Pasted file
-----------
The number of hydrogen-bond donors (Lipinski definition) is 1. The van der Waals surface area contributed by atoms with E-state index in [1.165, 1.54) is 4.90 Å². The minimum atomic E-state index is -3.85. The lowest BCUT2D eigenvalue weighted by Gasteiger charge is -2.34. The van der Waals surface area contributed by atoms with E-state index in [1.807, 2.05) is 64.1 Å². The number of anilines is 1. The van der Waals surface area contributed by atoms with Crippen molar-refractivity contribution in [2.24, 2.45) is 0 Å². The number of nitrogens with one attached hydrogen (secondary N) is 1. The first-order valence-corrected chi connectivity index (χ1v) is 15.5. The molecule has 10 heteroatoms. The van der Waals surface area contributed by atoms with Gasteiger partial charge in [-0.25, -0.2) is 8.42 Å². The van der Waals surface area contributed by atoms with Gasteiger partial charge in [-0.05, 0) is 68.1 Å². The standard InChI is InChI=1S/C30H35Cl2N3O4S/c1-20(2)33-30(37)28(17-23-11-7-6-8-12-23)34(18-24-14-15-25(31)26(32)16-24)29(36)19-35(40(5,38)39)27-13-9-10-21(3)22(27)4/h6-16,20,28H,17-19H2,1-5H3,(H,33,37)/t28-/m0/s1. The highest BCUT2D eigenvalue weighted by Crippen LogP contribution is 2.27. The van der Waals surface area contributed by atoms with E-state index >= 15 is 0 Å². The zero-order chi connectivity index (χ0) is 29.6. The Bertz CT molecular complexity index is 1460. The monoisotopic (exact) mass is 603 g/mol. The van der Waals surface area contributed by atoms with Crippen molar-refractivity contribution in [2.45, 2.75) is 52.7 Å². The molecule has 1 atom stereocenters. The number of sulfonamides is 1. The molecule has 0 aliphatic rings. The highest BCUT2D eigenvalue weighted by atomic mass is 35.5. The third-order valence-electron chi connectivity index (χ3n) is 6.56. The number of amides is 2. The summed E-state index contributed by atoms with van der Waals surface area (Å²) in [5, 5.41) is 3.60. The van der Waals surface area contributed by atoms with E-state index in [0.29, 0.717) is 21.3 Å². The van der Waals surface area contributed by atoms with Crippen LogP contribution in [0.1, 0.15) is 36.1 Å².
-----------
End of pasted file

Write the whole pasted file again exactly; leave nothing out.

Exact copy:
The number of hydrogen-bond donors (Lipinski definition) is 1. The van der Waals surface area contributed by atoms with E-state index in [1.165, 1.54) is 4.90 Å². The minimum atomic E-state index is -3.85. The lowest BCUT2D eigenvalue weighted by Gasteiger charge is -2.34. The van der Waals surface area contributed by atoms with E-state index in [1.807, 2.05) is 64.1 Å². The number of anilines is 1. The van der Waals surface area contributed by atoms with Crippen molar-refractivity contribution in [2.24, 2.45) is 0 Å². The number of nitrogens with one attached hydrogen (secondary N) is 1. The first-order valence-corrected chi connectivity index (χ1v) is 15.5. The molecule has 10 heteroatoms. The van der Waals surface area contributed by atoms with Gasteiger partial charge in [-0.25, -0.2) is 8.42 Å². The van der Waals surface area contributed by atoms with Gasteiger partial charge in [-0.05, 0) is 68.1 Å². The standard InChI is InChI=1S/C30H35Cl2N3O4S/c1-20(2)33-30(37)28(17-23-11-7-6-8-12-23)34(18-24-14-15-25(31)26(32)16-24)29(36)19-35(40(5,38)39)27-13-9-10-21(3)22(27)4/h6-16,20,28H,17-19H2,1-5H3,(H,33,37)/t28-/m0/s1. The highest BCUT2D eigenvalue weighted by Crippen LogP contribution is 2.27. The van der Waals surface area contributed by atoms with E-state index >= 15 is 0 Å². The zero-order chi connectivity index (χ0) is 29.6. The Bertz CT molecular complexity index is 1460. The monoisotopic (exact) mass is 603 g/mol. The van der Waals surface area contributed by atoms with Crippen molar-refractivity contribution in [2.45, 2.75) is 52.7 Å². The molecule has 1 atom stereocenters. The number of sulfonamides is 1. The molecule has 0 aliphatic rings. The highest BCUT2D eigenvalue weighted by atomic mass is 35.5. The third-order valence-electron chi connectivity index (χ3n) is 6.56. The number of amides is 2. The summed E-state index contributed by atoms with van der Waals surface area (Å²) in [5, 5.41) is 3.60. The van der Waals surface area contributed by atoms with E-state index in [0.29, 0.717) is 21.3 Å². The van der Waals surface area contributed by atoms with Crippen LogP contribution in [0.1, 0.15) is 36.1 Å².